Review and road test of the Citroen DS3 (2014 - 2015)
By Jonathan Crouch
Following its original launch in 2010, Citroen's DS3 supermini proved to be the strongest Citroen sales success story of recent years. In 2014, to keep its appeal current, it was lightly refreshed with more efficient Euro6-compliant engines, smart new lights on selected versions and some extra hi-tech equipment options. Otherwise, the recipe was much as before, with a three-door-only range of hard-top or Cabrio models, striking practical design both inside and out, a range of proven engines and a huge variety of personalisation options. The car sold in this form until re-branded as a fully-fledged 'DS' model early in 2016. Do these later 'Citroen'-badged versions make good sense as a used buy?
3dr hatchback / 3dr Cabrio (1.4, 1.6 petrol, 1.6 diesel [DSign, DStyle, Dsport, Black, White, Racing])
'DS' stands for 'Different Spirit', two words first associated with Citroen back in 1955 with the launch of the very first DS, the iconic original model, at the Paris Motorshow. Not only was it gorgeous but with features like disc brakes, hydropneumatic suspension, a semi-automatic gearbox and power steering, it was years ahead of its time. When, just over half a century on in 2010, Citroen once again brought us a car badged DS, this DS3, it got people talking in just the same way.
As you may already know, the DS3 is a trendy small car in the MINI or Fiat 500 mould. Nothing especially ground-breaking about that, you might think - but stop and consider for a moment. Before this Citroen arrived, established thinking suggested that a fashionable little urban trinket of this kind had to have a 'retro' look, with style harking back to an older classic model: all very nice but also pretty cramped when it came to carrying people and packages. So the DS3 has set out to turn that thinking on its head, fresh in style and practicality but also as interesting and innovative as anything else in the trendy small car segment. Other brands have tried the same thing but with this model, only Citroen truly succeeded.
Following this design's original launch, the DS range was quickly expanded with larger offerings, first the DS4 in 2012 and the DS5 in 2013. It was this DS3 though, that continued to sell most strongly, the range expanded with the addition of a cute fabric-topped Cabrio version in 2013. In 2014 though, the model faced its toughest challenge yet with the introduction of an all-new version of its closest rival, BMW's MINI. At the same time, substantially revised versions of two of its other close competitors, Fiat's 500 and Alfa Romeo's MiTo, also hit the market. Citroen's response was to smarten the looks, add some clever hi-tech equipment options and add a couple of highly efficient diesel engine options. All that created the 2014 to 2015-era DS3 range we're going to look at here, the models that were the last to sell under Citroen badges before the car was re-branded as a full 'DS' product early in 2016.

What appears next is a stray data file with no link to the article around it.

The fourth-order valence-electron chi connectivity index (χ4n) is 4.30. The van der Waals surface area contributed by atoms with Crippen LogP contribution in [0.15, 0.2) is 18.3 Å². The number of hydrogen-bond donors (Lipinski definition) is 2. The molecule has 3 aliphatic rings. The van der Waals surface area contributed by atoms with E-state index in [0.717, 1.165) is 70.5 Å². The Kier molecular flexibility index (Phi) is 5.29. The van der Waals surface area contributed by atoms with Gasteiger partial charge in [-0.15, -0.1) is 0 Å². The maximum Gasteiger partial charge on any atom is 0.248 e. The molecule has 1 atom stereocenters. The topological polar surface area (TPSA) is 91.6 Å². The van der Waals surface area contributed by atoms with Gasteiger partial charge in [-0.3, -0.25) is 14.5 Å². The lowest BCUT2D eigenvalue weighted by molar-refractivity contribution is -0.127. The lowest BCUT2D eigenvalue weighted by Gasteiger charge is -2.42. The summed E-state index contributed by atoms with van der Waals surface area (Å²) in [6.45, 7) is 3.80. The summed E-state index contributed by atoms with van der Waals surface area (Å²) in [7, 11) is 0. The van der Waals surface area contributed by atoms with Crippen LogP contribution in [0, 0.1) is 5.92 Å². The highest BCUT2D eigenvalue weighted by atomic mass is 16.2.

What You Get
To the uninitiated, the DS3 is still quite a sight. The basic shape of the car is traditional supermini with gentle curves marking its extremities and the wheels pushed out to the corners producing a squat, purposeful stance. The real drama, however, is in the detail. From that 'shark fin' B-pillar and the contrasting roof panel to the vertical strips of LED running lights that flank the front grille and the distinct sill line connecting the wheelarches, the DS3 is ferociously unconventional. With this updated version, buyers of D Sport variants got even trendier LED Xenon headlamps with smart sequential indicators and greater efficiency.
As with a MINI, original buyers got endless possibilities for personalisation - even your key could be matched to the paintwork - and there was plenty of scope for customers' cars to look as stunning (or as stunningly bad) as they liked. Take the roof. On fixed-top versions, it could be ordered not only with a contrasting colour but also with decals - leopard print and polkadots for example. Those who went for the Cabrio model could choose from three different roof designs: the standard Black, 'Moondust Grey' - which features the DS logo - and so-called 'Infinite Blue' with fabric that weaves in different coloured threads of blue and violet, each reacting differently to the light.
Talking of the Cabrio version, at first glance you'd be forgiven for not realising this to be a soft top variant at all. After all, the profile of this model is identical to that of its fixed-top counterpart, the fabric opening section limited to the very top of the car. Actually though, the roof mechanism is quite sophisticated, made up of over 180 different parts and electrically operated by a button on the overhead console that works to three main settings - 'intermediate', 'horizontal' and 'total' - all of which, impressively, are accessible at any speed up to 75mph. Prodding the button once will slide the canvas back so that it concertinas like a busker's accordion above a rear screen which, if you continue to press the button, will hinge forward to lie on the parcel shelf, before the folded canvas sandwich motors back to take its place. As with the folding tops provided by most rivals, you'll find that when retracted, this one almost totally blocks rearward vision - hence the standard parking sensors. The roof acrobatics take only 16s from start to finish and when the whole thing's open, there's a pop-up wind deflector that springs out of the top roof rail to quell the worst of the turbulence.